Category Archives: USAWA Daily News

Number 1000

by Al Myers

I knew this day would be approaching soon, and lo and behold, it’s here today!  This is my 1000th blog I’ve written for the USAWA website, which I dubbed early on as the USAWA Daily News.  In 2009 I assumed duties of the USAWA website from Joe Garcia who started the website early on in the late 90’s.  So between Joe and myself the USAWA has had a website for close to 20 years!

On top of my 1000 blogs I have written and/or edited many meet results and meet announcements.  Add on keeping the meet roster up to date and the other website daily duties this has been quite a responsibility over the past 8 years and requires a daily time committment. Our USAWA website is deep in content. Through the years I have added a large historical archive – past summary results from all the National Championships and IAWA Worlds, summaries of past championships, history of past officers, archive of our Hall of Fame members, and much more. Pretty much anything someone would need to know about the USAWA can be found on this website.

I remember when I started this I thought about the NUMBER 1000 being a good long-term goal and would be considered a “good run” for me.  It’s hard for me to believe I’ve actually achieved it.

Heavy Lift Championships

by Al Myers

2016 USAWA HEAVY LIFT CHAMPIONSHIPS

Meet Results:

Heavy Lift Championships
Habecker’s Gym
Lebanon, PA
May 7th, 2016

Meet Director: Denny Habecker

Officials: Denny Habecker

Lifts: Neck Lift, Hand and Thigh Lift, Hip Lift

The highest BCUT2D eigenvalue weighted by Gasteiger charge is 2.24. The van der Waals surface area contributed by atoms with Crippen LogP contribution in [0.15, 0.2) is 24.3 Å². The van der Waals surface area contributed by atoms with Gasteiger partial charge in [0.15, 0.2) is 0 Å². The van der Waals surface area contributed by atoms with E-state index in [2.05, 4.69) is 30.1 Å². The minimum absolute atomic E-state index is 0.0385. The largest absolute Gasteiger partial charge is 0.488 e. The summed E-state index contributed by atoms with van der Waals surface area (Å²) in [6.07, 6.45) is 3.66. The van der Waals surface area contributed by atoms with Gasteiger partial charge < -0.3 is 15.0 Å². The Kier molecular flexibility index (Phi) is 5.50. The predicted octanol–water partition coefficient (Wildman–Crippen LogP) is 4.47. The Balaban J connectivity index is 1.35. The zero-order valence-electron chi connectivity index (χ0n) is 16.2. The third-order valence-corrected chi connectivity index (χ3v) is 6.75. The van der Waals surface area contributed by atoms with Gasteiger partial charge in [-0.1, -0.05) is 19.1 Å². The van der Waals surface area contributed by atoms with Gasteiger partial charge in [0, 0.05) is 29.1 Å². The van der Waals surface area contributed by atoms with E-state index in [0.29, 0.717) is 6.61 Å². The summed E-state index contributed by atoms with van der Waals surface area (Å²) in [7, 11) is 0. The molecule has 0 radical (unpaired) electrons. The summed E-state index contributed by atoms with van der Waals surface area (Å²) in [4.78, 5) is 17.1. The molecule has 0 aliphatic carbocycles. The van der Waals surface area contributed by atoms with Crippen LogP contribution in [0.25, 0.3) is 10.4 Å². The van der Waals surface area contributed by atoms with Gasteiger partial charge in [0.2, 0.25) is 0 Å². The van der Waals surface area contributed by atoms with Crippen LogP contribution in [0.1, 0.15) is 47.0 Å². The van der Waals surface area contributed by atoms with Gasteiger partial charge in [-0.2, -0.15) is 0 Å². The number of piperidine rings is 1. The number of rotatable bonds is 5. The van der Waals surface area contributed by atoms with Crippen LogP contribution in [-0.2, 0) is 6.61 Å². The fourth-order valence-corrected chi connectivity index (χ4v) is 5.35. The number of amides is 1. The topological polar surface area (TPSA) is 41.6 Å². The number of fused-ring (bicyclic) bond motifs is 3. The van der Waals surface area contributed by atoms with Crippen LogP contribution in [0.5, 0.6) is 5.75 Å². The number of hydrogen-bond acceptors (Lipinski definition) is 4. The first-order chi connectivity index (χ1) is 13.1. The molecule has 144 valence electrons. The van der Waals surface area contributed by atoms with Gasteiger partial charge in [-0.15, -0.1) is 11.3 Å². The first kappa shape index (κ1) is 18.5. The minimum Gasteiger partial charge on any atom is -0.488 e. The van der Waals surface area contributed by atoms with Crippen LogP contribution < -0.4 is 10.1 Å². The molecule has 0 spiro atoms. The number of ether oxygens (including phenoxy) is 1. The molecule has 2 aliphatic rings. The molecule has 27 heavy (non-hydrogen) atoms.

Lifter  Age BWT  Neck H&T Hip TOT  PTS
 James Fuller  44  249  500  1000  1510  3010  2513.5
 Frank Ciavattone  61  300  300  802  1206  2308  2044.5
 Art Montini  88  173  155  400  703  1258  1818.2
 Dean Ross 73  255  155  653  846  1654  1741.8
 Barry Bryan  58  191  250  503  806  1559  1703.3
 Rocky Morrison  54 300  330  603  1106  2039  1695.6
Cassie Morrison 20 194 325 350 806 1481 1348.2

Notes: BWT is bodyweight in pounds. All lifts recorded in pounds. TOT is total pounds lifted. PTS are overall points corrected for age and bodyweight corrections.

Jim Fuller pulls 600 pounds!

by Al Myers

James Fuller pulling a 600 pound Trap Bar Deadlift at Frank's Record Day.

James Fuller pulling a 600 pound Trap Bar Deadlift at Frank’s Record Day.

Frank just informed me that there was a typo in his meet results from his recent record day.  James Fuller’s initial results showed he pulled a Trap Bar Deadlift of 171.5 KG, but instead he pulled 273 kilograms – 601 pounds!  I revised the meet results so Jim would get credit for this outstanding deadlift. Frank indicated to me that this was the first time Jim has surpassed 600 pounds in any form of deadlift in a competition.  Congrats Jim on this big milestone!

Zercher Meet

by Al Myers

MEET RESULTS

2016 ZERCHER MEMORIAL STRENGTH CLASSIC
APRIL 23RD, 2016
CLARK’S GYM
COLUMBIA, MO

Meet Director: Bill Clark

Scorer: Bill Clark

Officials: Bill Clark and Joe Garcia

Loaders: James Foster and the Lifters

Lifts: Leg Press, Clean and Jerk, Clean and Press – Heels Together, Hack Lift, Deadlift – Heels Together, Deadlift – One Arm, Bench Press – Feet in Air, Zercher Lift, Steinborn Lift, Neck Lift, Hand and Thigh Lift, Hip Lift, Harness Lift

Joe Garcia Bill Clark
Age  62  83
Bodyweight  94.8  98.6
Leg Press 350  —
Clean and Jerk  155
Clean & Press- HT 155  —
Hack  285 165
Deadlift-HT  315  185
Deadlift-1 Arm 225R 150R&L
Bench – FIA  225  100
Zercher 265
Steinborn 125
Neck 445
Hand & Thigh 1125 425
Hip 1505 705
Harness 2020 1005
Total 7095 2735
Points 7713.1 6274.0

Notes: BWT in kilograms.  All weights recorded in pounds. R and L designate right and left arms. Total is total pounds lifted.  Points are adjusted points corrected for bodyweight and age correction.

Record Day Lifts

Dave Beversdorf – Age 50, BWT 295#
Bench Press – 2 Barbells: 270#
Bench Press – Right Arm: 155#
Bench Press – Left Arm: 155#